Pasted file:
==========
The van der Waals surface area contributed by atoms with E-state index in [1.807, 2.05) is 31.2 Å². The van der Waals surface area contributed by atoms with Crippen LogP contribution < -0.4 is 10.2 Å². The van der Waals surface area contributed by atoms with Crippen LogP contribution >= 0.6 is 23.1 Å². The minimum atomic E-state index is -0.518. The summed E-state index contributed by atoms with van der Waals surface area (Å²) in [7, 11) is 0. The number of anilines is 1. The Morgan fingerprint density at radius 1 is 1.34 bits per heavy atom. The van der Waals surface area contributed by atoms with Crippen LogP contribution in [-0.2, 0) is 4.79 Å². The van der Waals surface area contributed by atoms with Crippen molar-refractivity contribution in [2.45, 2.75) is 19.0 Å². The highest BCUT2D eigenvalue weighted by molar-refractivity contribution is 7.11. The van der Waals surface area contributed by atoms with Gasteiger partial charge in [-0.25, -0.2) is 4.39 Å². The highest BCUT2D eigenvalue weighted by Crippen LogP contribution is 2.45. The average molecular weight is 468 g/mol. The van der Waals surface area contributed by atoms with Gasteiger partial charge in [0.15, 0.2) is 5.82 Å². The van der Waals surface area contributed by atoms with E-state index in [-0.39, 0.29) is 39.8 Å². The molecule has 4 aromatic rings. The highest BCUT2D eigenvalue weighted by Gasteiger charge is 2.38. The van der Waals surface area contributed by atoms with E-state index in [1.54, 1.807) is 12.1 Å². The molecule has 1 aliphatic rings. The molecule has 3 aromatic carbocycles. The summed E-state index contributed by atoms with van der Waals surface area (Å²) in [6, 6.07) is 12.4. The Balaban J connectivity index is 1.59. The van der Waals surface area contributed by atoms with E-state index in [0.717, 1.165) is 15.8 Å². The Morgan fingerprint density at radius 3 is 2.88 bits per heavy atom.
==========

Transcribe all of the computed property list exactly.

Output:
The van der Waals surface area contributed by atoms with E-state index in [1.807, 2.05) is 31.2 Å². The van der Waals surface area contributed by atoms with Crippen LogP contribution < -0.4 is 10.2 Å². The van der Waals surface area contributed by atoms with Crippen LogP contribution >= 0.6 is 23.1 Å². The minimum atomic E-state index is -0.518. The summed E-state index contributed by atoms with van der Waals surface area (Å²) in [7, 11) is 0. The number of anilines is 1. The Morgan fingerprint density at radius 1 is 1.34 bits per heavy atom. The van der Waals surface area contributed by atoms with Crippen LogP contribution in [-0.2, 0) is 4.79 Å². The van der Waals surface area contributed by atoms with Crippen molar-refractivity contribution in [2.45, 2.75) is 19.0 Å². The highest BCUT2D eigenvalue weighted by molar-refractivity contribution is 7.11. The van der Waals surface area contributed by atoms with Gasteiger partial charge in [-0.25, -0.2) is 4.39 Å². The highest BCUT2D eigenvalue weighted by Crippen LogP contribution is 2.45. The average molecular weight is 468 g/mol. The van der Waals surface area contributed by atoms with Gasteiger partial charge in [0.15, 0.2) is 5.82 Å². The van der Waals surface area contributed by atoms with E-state index in [-0.39, 0.29) is 39.8 Å². The molecule has 4 aromatic rings. The highest BCUT2D eigenvalue weighted by Gasteiger charge is 2.38. The van der Waals surface area contributed by atoms with E-state index in [1.54, 1.807) is 12.1 Å². The molecule has 1 aliphatic rings. The molecule has 3 aromatic carbocycles. The summed E-state index contributed by atoms with van der Waals surface area (Å²) in [6, 6.07) is 12.4. The Balaban J connectivity index is 1.59. The van der Waals surface area contributed by atoms with E-state index in [0.717, 1.165) is 15.8 Å². The Morgan fingerprint density at radius 3 is 2.88 bits per heavy atom.